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The Aberdeen Democrat. (Aberdeen, South Dakota) 1???-1909, January 27, 1905, Image 3

Image and text provided by South Dakota State Historical Society – State Archives

Persistent link: https://chroniclingamerica.loc.gov/lccn/sn98069055/1905-01-27/ed-1/seq-3/

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Remember the Bate!
Sale continues only to
February 25
Blow is an example of profitable
ling in this county clipped from
(Frederick Free Press:
lie figures upply to forty head that
fed by J. and S. Geyer, south of
for a period of days. The
were weighed in and averaged
^t 1290 pounds each, or a total of
I pounds for the bunch, which at
ants made their value $1548. The
was 200 lbs. each, making their
Jping weight 59,GOO lbs. The feed
rere paid six cents for eaoh pound
lucrease and received about 8500
the corn and labor furnished
lie at 4)i cents the owners will net
pit $650 on their investment with
any labor. Besides the grain on
jty head of hogs that followed the
|tle Geyer's also received about $11
acre for their corn crop, which
Is fed without husking.
?rof. W. Hays, assistant secretary
agricultural, is out with a strong
ticle commending the Minnesota
fin of teaching agriculture in the
buntry schools. He says:
|"Next to the experiment of agricult
fal colleges, the inauguration of
ricultural education in the Minne
[ta agricultural high school is the
iost far-reaching experiment in the
Ivancement of American agriculture.
"While the agricultural colleges,
generally educate men and women for
professional work, this school has
randly opened up a practical way-of
(educating the boys and girls who are
fto remain in farm life. While nearly
fall of our whole school system serve
as avenues off the farm into city life,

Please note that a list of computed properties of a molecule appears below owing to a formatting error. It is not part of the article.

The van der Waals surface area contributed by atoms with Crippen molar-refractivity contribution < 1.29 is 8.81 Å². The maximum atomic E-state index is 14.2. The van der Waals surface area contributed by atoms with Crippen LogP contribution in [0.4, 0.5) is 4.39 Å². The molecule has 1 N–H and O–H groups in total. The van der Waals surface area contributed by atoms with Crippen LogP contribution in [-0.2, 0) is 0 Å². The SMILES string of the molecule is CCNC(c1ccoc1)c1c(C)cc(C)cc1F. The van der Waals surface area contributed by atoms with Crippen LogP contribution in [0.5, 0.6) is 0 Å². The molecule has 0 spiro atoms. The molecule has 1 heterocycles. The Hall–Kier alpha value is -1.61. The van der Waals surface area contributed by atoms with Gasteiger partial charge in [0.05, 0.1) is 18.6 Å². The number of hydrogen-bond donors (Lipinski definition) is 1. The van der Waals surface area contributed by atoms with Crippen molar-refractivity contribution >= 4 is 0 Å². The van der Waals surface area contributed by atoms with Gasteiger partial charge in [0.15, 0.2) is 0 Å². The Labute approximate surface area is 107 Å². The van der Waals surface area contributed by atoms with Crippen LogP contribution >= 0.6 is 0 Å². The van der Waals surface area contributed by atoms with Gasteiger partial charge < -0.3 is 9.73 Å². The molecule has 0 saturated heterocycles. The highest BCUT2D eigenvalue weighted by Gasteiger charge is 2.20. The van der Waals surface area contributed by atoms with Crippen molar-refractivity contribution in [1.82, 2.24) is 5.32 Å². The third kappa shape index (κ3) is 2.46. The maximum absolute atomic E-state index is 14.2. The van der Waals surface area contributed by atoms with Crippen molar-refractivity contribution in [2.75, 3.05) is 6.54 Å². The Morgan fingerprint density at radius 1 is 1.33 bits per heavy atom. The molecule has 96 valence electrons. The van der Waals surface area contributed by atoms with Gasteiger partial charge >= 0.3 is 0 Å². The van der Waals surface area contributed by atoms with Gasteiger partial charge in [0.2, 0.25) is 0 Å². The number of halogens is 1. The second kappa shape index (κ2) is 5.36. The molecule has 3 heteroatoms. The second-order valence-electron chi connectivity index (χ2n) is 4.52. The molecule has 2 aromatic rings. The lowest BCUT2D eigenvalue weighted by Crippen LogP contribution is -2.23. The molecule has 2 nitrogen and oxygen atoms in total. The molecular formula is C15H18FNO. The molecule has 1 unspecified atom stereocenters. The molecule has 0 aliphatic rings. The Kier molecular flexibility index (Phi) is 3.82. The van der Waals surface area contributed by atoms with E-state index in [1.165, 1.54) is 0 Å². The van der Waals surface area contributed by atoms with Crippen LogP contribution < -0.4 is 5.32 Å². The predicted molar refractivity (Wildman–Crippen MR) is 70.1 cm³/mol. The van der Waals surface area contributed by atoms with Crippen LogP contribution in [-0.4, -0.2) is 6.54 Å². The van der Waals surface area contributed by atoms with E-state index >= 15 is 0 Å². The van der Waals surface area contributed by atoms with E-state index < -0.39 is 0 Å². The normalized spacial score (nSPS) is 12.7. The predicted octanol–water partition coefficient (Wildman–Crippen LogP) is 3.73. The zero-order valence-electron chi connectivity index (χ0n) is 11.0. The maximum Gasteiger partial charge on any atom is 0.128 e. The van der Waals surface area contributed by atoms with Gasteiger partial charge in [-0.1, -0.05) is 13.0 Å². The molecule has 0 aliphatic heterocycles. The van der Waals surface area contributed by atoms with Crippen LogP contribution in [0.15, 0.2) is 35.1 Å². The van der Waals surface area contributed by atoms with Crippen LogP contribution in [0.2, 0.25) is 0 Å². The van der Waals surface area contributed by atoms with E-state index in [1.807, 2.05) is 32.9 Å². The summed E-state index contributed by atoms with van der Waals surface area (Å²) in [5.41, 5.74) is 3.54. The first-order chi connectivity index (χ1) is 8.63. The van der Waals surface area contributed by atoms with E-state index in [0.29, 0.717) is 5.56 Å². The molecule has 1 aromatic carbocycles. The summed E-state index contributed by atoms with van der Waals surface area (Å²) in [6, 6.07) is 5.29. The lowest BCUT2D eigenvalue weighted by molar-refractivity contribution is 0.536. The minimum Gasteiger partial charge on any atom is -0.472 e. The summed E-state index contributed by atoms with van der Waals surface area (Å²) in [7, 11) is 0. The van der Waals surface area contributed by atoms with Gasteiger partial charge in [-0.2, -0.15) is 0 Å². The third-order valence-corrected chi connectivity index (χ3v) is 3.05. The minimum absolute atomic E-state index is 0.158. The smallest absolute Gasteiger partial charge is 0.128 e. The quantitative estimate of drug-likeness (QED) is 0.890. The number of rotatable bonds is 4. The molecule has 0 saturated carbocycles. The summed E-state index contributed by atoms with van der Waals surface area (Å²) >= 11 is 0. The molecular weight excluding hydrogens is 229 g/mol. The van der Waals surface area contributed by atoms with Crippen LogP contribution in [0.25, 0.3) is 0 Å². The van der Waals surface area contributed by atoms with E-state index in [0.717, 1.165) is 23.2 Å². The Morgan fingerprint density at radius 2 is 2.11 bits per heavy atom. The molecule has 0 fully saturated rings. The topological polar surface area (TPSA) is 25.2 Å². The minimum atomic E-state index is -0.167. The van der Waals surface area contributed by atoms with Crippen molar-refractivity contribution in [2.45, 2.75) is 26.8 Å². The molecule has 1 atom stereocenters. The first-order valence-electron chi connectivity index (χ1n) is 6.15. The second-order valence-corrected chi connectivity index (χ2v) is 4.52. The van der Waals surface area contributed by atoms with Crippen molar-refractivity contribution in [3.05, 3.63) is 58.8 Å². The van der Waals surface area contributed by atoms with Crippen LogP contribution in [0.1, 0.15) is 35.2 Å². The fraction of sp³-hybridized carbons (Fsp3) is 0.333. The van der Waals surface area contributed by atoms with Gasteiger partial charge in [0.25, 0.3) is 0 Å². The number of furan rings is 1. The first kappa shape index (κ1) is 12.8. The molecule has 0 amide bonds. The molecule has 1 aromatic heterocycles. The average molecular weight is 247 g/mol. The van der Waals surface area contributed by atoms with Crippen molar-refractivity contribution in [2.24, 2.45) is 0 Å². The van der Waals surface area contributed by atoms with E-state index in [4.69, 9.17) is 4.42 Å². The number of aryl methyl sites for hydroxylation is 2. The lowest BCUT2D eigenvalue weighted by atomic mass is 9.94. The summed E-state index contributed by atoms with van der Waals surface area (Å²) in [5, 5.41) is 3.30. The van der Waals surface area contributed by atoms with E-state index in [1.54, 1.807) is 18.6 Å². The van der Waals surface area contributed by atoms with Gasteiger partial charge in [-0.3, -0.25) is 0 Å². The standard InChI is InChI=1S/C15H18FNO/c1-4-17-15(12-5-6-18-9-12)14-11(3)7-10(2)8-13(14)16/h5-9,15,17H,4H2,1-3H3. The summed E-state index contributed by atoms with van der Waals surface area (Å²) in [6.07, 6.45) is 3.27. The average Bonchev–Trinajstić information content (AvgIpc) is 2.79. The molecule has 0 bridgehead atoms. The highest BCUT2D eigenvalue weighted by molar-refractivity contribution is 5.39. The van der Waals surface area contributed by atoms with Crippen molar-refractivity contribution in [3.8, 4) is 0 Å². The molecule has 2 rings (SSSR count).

the Minnesota agricultural high school
and schools copied after it, in the Uni
versity of Nebraka, and in the Univer
sity of Maine, also in the agricultural
colleges of North Dakota and Okla
homa, and the smaller county agri
cultural high schools at Menomonie
and Warsaw, Wis., have proven that
boys and girls who are to remain on
the farm can and should be especially
educated for country business and
|couutry life.
The next step is to develop schools
ich shall offer this new practical in
ruction to all the farm boys and
Recent advances show that the
nral school can be so reorganized
agricultural and home economics
«anbe successfully introduced there.
rural schools must, however, first
ie ransformed evolved into consoli
rural schools, as the cradle was
0 mto
the reaper. The step is
is encountered
•with difficulties, but can be done at a
rice that will pay as it is paid to
sailing vessels into steam ships.
"The farm sohool accomodating the
PupUs hauled to it at public ex
an area five miles
square, with its ten acres of land its
r"!Kef0r Principal shelter belts of
Kardens» orchards,
ygrouuds and other things needed
/.!Lpriacipalwho teaches tome agri
1 a a
distant principal
th• teaching home eoonomios
nfL ,5..°'
full of tmheard-
"Vw*' elevator*
Mn North'
rfa* *^1
sentatives from 38 met at Fargo last
Thursday and organized the North
Dakota Farmers' Elevator Association,
with O. G. Major of Hope, president.
Mr. Major stated that there were near
ly fifty elevators in the state and that
there should be 500, that they were all
successful, some of them having paid
dividends of 25 per cent, and that they
bad secured better grades and made
prices five cents or more better. A
delegate claimed that Griggs county
had saved $20,000 by having their own
elevators. At Cooperstown the farm
ers' elevator had made $1800 out of
the screenings which farmers give the
Minneapolis elevators and pay freight
on to get it to them. The North Dak
ota farmers' elevators are allying
themselves with the Minnesota Farm
ers' Exchange.
A number of two inch artesian wells
in this county are driving water wheels
that do very satifactory work. Hatton
& Son of Claremont have one, also the
Logan ranch near Ordway, Bullis Bros,
in the western part of the county, and
Chas. Eygabroad on his farm in Lib
erty. The writer has not learned of a
well smaller than two-inch that fur
nishes a fair motor except that of Ly.
man Turner near Columbia, who made
his own wheel which grinds feed and
performs various other lighter tasks.
The other wheels in operation are those
made by Gilborne Bros, of Aberdeen.
The fact that Mr. Darn of Allison
township, who has considerable timber
on his farm by the Elm, has secured
several bushels of walnuts for plant
ing in the spring, has started some dis
cussion as to whether these nut-bear
ing trees will prove hardy in this part
of the state. There is a tree of this
species fifteen feet high,possibly a doz
en years old, growing on the Cassell
place in this city, now owned by Jay
Hagerty. It is perfectly hardy. The
writer last summer saw fourteen wal
nuts trees growing in Ole Everson's
orchard on the Jim river bottom.